from The American Heritage® Dictionary of the English Language, 4th Edition
- n. A prince judged to be of minor status or importance.
from Wiktionary, Creative Commons Attribution/Share-Alike License
- n. A minor or unimportant prince
from the GNU version of the Collaborative International Dictionary of English
- n. A petty prince; a young prince.
from The Century Dictionary and Cyclopedia
- n. Same as princekin.
from WordNet 3.0 Copyright 2006 by Princeton University. All rights reserved.
- n. a petty or insignificant prince who rules some unimportant principality
- n. a young prince
Sorry, no etymologies found.
The son of a former Politburo member and "Long March" veteran Xi Zhongxun, Mr. Xi is a "princeling" -- the most privileged class of cadres in the Party.
Like many in the younger generation of Chinese leaders, Xi is a "princeling" - the son of a pro-reform official, Xi Zhongzun, who was purged in the early 1960s after a falling-out with
Among academics, journalists, diplomats and others in Beijing, a popular parlor game is guessing whether the politically ambitious Mr. Bo—the son of a revolutionary leader and a leading member of the so-called princeling faction of leaders rising in China—will make it into the all-powerful Politburo Standing Committee in a leadership reshuffle later this year.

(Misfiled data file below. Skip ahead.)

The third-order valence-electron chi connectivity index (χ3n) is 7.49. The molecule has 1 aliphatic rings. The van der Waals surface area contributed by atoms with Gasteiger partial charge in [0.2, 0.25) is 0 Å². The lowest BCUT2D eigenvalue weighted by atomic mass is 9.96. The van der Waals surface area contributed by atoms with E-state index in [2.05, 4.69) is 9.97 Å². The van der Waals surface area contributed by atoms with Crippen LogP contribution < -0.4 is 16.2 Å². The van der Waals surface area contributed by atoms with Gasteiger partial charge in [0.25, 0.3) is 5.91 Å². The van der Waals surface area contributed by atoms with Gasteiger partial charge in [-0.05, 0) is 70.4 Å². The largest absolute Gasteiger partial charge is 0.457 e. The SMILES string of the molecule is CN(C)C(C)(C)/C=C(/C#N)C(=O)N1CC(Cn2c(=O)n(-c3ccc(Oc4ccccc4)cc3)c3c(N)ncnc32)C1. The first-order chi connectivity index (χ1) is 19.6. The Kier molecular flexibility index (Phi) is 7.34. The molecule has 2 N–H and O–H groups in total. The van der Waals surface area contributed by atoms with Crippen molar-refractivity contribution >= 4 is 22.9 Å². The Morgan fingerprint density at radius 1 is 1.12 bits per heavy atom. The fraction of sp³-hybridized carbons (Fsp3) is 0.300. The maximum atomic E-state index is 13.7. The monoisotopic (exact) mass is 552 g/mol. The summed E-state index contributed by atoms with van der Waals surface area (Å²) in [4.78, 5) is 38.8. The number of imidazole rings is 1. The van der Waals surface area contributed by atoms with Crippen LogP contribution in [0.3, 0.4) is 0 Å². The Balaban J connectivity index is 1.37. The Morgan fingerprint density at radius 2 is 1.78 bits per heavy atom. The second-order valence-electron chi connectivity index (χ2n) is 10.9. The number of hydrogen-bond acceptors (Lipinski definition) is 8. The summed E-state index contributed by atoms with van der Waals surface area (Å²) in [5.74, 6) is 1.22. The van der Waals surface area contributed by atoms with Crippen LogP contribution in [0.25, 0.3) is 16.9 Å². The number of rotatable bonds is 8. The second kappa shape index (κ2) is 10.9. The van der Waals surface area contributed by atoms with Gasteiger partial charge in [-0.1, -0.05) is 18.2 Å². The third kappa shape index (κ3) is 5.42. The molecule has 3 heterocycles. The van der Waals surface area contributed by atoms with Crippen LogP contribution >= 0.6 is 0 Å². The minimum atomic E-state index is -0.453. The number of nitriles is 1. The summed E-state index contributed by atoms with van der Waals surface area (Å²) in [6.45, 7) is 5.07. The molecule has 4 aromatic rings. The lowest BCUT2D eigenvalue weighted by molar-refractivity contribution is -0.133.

Goldenweiser played Chopin, which called forth these remarks from Leo Nikolaevich [Tolstoy]: "A certain German princeling said: 'Where you want to have slaves, there you should have as much music as possible.'
Though a "princeling" - the son of a revolutionary veteran and former Vice Premier - Xi spent six years during the Cultural Revolution as one of the educated young people whom Mao Zedong sent to the countryside.
He is a Communist Party "princeling" -- the son of a revolutionary leader -- but also fond of small-town America and Hollywood war dramas.
Zhu is what is known in China as a "princeling," the offspring of a powerful politician.
Xi, 57, is a "princeling", the son of a party veteran, Xi Zhongxun, who was an ally of Deng Xiaoping and helped to oversee the economic opening process in southern China.
As the son of late President Liu Shaoqi, Gen. Liu is a member of the "princeling" faction, which Mr. Xi — as the son of Xi Zhongxun, a former vice-premier — leads.
The most likely opponents of strict monetary policies are powerful "princeling" officials -- children of the Communist Party's founders -- who have close connections with economic interests in China's big coastal cities.